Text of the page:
Telephony Server. Name of NetWare Telephony Services LAN server which is joined physically (by wire) to an adjacent PBX. See Telephony Services.


  1. Time Slot Interchange or Interchanger. A way of temporarily storing data bytes so they can be sent in a different order than they were received. Time Slot Interchange is a way to switch calls. See Time Slot Interchange.

  2. Transmitting Subscriber Information. A frame that may be sent by the caller, with the caller's phone number, which may be used to screen calls, etc.

  3. Telecommunication System Integration. A fancy name for joining many things together in a telephone system. For example, one part of TSI might be installing Internet Protocol (IP) phone systems into call centers and medium-sized businesses.


Time Slot Interchange Circuit; a device that switches digital highways in PCM based switching systems. In short, a digital crosspoint switch.


Time Slot Interchange Unit. Switching module hardware unit that provides the digital time switching function.


Transmission Security Key.


Terminal Server Manager (TSM), a program that allows terminal servers on a network to be remotely managed from another node. It is supported on VMS systems running the LAT protocol (and is incompatible with TCP/IP-only networks).


  1. Time Share Operation.

  2. Time Sharing Option. An archaic IBM environment for implementing time-shared use of a mainframe computer; operates under IBM's obsolescent OS-based operating system.

  3. Transmission System Operation.

  4. Technical Support Operations.


  1. Telecommunications Service Priority. The TSP System is the regulatory, administrative, and operational system authorizing and providing for priority treatment to provision (initiate) and restore NS/EP (National Security and Emergency Preparedness) telecommunications services. Under the rules of the TSP System, telecommunications companies are authorized and required to provision and restore services with TSP assignments before services without such assignments.

  2. Terminal Service Profile.

  3. Telecommunications Service Provider. A new term for an Internet Service Provider.

  4. Technical Support Planning.

  5. Speed Conversion Table.

  6. Ticket Service Provider. A new term for a web-based company that handles


Traffic Service Position System permits operator positions serving public phones and HOBIC operations to be located remotely from the CO which services the pay phone or the hotel, or the hospital, etc.


  1. Telephone Service Representative. See also Agent.

  2. Terminate and Stay Resident. A term for loading a software program in an MS-DOS computer in which the program loads into memory and is always ready for running at the touch of a combination of keys, e.g. Alt M, or Ctrl ESC. Here's some information from Jackie Fox writing in PC Today: You can't load TSRs willy-nilly and expect them to work with each other. Some will get along with each other. Others won't. When you install a TSR, it goes to a location in RAM (Random Access Memory) called the Interrupt Vector Table.

    The interrupt vector table is like a hotel lobby, and TSRs are like guests waiting for messages. The TSR watches every incoming keystroke to see if it's the special hot key combination (message), the TSR is waiting for. If it isn't, the TSR passes it back to the regular program. What if you have four or five TSRs loaded? The one you loaded last has seniority . It checks the incoming keystrokes first. If the TSR recognizes the keystroke combination as its own hot-key combination, it takes over. If not, it passes it along to the next TSR. This process is called interrupt handler chaining.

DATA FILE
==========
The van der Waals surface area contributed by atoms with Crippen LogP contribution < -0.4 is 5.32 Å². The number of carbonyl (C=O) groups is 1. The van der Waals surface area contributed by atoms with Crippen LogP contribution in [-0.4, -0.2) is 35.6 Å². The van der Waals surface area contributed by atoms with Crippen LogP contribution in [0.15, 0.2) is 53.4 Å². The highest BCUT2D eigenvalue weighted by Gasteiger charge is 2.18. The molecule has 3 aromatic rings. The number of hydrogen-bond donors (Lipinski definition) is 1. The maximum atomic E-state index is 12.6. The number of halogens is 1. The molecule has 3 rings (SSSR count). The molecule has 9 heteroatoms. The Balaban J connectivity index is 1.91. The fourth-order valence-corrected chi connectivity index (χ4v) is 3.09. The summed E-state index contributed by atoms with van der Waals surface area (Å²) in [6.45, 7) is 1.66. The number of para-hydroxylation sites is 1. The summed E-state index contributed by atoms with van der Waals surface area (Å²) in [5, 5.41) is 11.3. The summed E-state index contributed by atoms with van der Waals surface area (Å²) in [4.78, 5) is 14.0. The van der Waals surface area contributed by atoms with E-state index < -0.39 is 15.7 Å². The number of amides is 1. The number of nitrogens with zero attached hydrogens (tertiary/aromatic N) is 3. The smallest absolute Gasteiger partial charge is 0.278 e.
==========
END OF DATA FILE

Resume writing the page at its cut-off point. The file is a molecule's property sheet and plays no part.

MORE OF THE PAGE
If none of the TSRs recognize that particular combination, they pass it along to DOS so it can process it as a regular keystroke combination. Not all TSRs pass instructions along the way they should. Some TSRs intercept keystrokes and never pass them on. Some TSRs never restore their original addresses. Sometimes two TSRs fight over the same hot key combination. Then you end up with a frozen keyboard. The basic problem is there are no rules for loading and running TSRs.

  3. Terminal Service Representative.

  4. Technical Service Representative.

  5. System Resources Table.

  6. Terabit Switch Router.

  7. Total Service Resale. See Total Service Resale.


Telecommunication Standards Reference Manual.


The Telecommunications Standards Section (TSS) is one of four organs of the ITU. Any specification with an ITU-T or ITU-TSS designation refers to the TSS organ. See ITU.


  1. Time-Space-Time system.

  2. Alarm Steering Table.


Triple Super Twisted Nematic. A display technology often used on laptop computers which uses three layers of crystal to give better contrast and more grey scales .


Transaction Switching and Transport Services. In 1992, the Regional Bell Operating Companies (RBOCs) agreed to provide uniform transaction processing capabilities under a banner called Transaction Switching and Transport Services.


Tone Sender Unit. A device inside a telephone system. The TSU passes along touch- tone digits to telephone extension cards within the phone system. See also TRU (the Tone Receiver Unit) which is used to retrieve and interpret touch-tone data received.


Network Terminal Control Table.


The SYNCHronous test line provides for testing of ringing, tripping and supervisory functions of toll completing trunks. See TNSS.


  1. Trunk Type.

  2. Touch Tone

  3. Transaction Time.


  1. Talking Total Bollocks. This is a European (specifically UK) term coined by telecom experts when noticing a particularly enthusiastic sales guy getting over excited about some new piece of technology. Chris Hall contributed this dubious definition.

  2. Terminal Barring Table.

  3. Touch-tone service (usually for business).


The Telecommunications Technology Committee, a Japanese standards committee.